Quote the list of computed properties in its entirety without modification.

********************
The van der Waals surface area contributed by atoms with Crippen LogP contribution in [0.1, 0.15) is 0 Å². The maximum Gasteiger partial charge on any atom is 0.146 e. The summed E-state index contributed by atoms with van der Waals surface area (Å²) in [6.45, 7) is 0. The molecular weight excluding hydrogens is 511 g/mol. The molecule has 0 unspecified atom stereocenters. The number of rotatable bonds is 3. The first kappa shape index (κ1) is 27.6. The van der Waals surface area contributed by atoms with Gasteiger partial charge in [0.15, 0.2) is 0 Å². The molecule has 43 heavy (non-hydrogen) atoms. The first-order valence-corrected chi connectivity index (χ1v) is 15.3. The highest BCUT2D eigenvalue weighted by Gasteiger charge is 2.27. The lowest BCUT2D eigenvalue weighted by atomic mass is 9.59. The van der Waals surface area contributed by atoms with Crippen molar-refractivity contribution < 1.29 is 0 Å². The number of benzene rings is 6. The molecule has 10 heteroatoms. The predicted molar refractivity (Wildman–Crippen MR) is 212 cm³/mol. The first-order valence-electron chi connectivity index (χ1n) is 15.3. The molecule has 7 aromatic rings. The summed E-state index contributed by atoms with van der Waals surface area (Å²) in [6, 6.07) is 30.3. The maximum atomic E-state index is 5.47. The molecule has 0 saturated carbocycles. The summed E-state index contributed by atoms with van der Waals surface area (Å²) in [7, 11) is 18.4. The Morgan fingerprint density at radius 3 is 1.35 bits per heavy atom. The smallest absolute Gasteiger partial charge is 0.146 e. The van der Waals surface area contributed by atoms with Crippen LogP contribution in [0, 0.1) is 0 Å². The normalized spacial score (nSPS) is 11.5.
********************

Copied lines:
The van der Waals surface area contributed by atoms with Crippen LogP contribution in [0.1, 0.15) is 0 Å². The maximum Gasteiger partial charge on any atom is 0.146 e. The summed E-state index contributed by atoms with van der Waals surface area (Å²) in [6.45, 7) is 0. The molecular weight excluding hydrogens is 511 g/mol. The molecule has 0 unspecified atom stereocenters. The number of rotatable bonds is 3. The first kappa shape index (κ1) is 27.6. The van der Waals surface area contributed by atoms with Gasteiger partial charge in [0.15, 0.2) is 0 Å². The molecule has 43 heavy (non-hydrogen) atoms. The first-order valence-corrected chi connectivity index (χ1v) is 15.3. The highest BCUT2D eigenvalue weighted by Gasteiger charge is 2.27. The lowest BCUT2D eigenvalue weighted by atomic mass is 9.59. The van der Waals surface area contributed by atoms with Crippen molar-refractivity contribution < 1.29 is 0 Å². The number of benzene rings is 6. The molecule has 10 heteroatoms. The predicted molar refractivity (Wildman–Crippen MR) is 212 cm³/mol. The first-order valence-electron chi connectivity index (χ1n) is 15.3. The molecule has 7 aromatic rings. The summed E-state index contributed by atoms with van der Waals surface area (Å²) in [6, 6.07) is 30.3. The maximum atomic E-state index is 5.47. The molecule has 0 saturated carbocycles. The summed E-state index contributed by atoms with van der Waals surface area (Å²) in [7, 11) is 18.4. The Morgan fingerprint density at radius 3 is 1.35 bits per heavy atom. The smallest absolute Gasteiger partial charge is 0.146 e. The van der Waals surface area contributed by atoms with Crippen LogP contribution in [0, 0.1) is 0 Å². The normalized spacial score (nSPS) is 11.5.